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Re: Baldwin shooting and "blank" guns

Yes a starter pistol or an alarm gun is modified, but a regular gun can be used with blanks. We still don't know who owned the guns and who loaded the blanks, I asked it on the other thread. These are guns of a particular period in time, not something available in any gun shop. The armorer's father is Thell Reed a well known armorer and stunt man, so they could be his guns loaned to his daughter. Did they load the blanks or were they commercially made? And what was packed on top of the powder, paper, wax or plastic?
"Everyone is entitled to their own opinion, but not their own facts." - Daniel Patrick Moynihan

Re: Baldwin shooting and "blank" guns

TrueTexan wrote: Tue Oct 26, 2021 1:22 pm A friend of mine years ago had a pistol that looked like a Beretta 25 cal semi auto. but it only fired the starter pistol blanks.
But how? How are the blank cartridges different that they can be loaded into the blank gun that live cartridges cannot? I understand the cartridges are visibly different without the projectile. But the gun doesn't care about what they look like. So what prevents the live rounds from being loaded? Particularly in a revolver?

Re: Baldwin shooting and "blank" guns

I've loaded blanks for some of my guns, just for something different to do. Revolver is easy, while auto presents some challenges. The crimped cases need nothing more than a little BP and primer. The .45 ACP will manually feed from the mag. but of course not cycle in unmodified gun. The paper wad that I use over powder comes screaming out and is probably dangerous out to several feet or so. Somewhere I have a blank firing adapter for my AR which lets it cycle with blanks. There is a very small range for powder charge with the AR fitted with BFA, between not quite enough and violent extraction. Makes them kind of tricky to load. I have no experience using Pyrodex or smokeless w/blanks. Years ago when I had the opportunity, I collected fired M-60 blanks for use in .45ACP shots shells. While forming the cases many would crack and even break in half, I guess that brass is not quite the same as for ball.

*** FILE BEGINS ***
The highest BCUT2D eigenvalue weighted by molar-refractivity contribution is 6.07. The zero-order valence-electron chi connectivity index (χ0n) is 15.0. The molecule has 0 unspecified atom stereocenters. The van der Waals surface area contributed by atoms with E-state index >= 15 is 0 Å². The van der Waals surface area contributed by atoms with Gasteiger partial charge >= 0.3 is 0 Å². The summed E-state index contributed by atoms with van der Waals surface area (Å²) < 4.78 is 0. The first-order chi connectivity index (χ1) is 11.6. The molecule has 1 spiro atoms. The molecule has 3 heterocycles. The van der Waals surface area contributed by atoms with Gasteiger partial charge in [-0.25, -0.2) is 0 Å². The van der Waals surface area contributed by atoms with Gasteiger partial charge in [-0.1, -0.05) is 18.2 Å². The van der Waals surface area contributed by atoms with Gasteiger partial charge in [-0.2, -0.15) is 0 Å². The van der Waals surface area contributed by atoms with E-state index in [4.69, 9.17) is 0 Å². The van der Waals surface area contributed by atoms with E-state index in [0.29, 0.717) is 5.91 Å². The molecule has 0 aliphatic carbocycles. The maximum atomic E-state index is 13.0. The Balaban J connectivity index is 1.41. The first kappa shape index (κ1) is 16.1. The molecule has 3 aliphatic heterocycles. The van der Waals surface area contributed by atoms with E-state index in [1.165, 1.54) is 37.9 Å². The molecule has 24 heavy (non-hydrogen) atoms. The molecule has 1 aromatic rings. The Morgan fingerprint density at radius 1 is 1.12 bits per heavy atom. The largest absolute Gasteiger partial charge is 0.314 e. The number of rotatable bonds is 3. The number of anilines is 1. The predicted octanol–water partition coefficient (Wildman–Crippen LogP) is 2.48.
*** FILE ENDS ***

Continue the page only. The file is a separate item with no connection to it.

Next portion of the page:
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Re: Baldwin shooting and "blank" guns

You can find blank cartridges in many popular calibers. ... s/1822.htm

These will fire from real firearms, although in the case of semi-automatic firearms they will probably not cycle the action. Some of these blanks also work in NON-fireams like starter pistols.

These are made so that a real cartridge would not fit, and they don't have a barrel that a bullet could go down.

You can modify a firearm so it can still take blanks, but can no longer use bullets. Revolvers do not use gas pressure to cycle the action, to get blanks to cycle a semi-automatic you increase the back pressure by closing off most of the barrel.

These blank firing adapters can be permanently installed or easily removed.
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Re: Baldwin shooting and "blank" guns

lurker wrote: Tue Oct 26, 2021 5:32 pm have you done business with cdvs? they're on my list of shops to try.
Have looked at them for components but never dealt with them before. All this Hollywood business made me think about blanks again, that's when I found that I lost my adapter, and started shopping. Probably should not use BP in the AR anyway, as there is a smokeless powder for that job, just very hard to find. Anyway with the price of stuff and lack of stuff don't want to waste it on smoke and noise alone.
Too many words? Did the dictionary run out of room?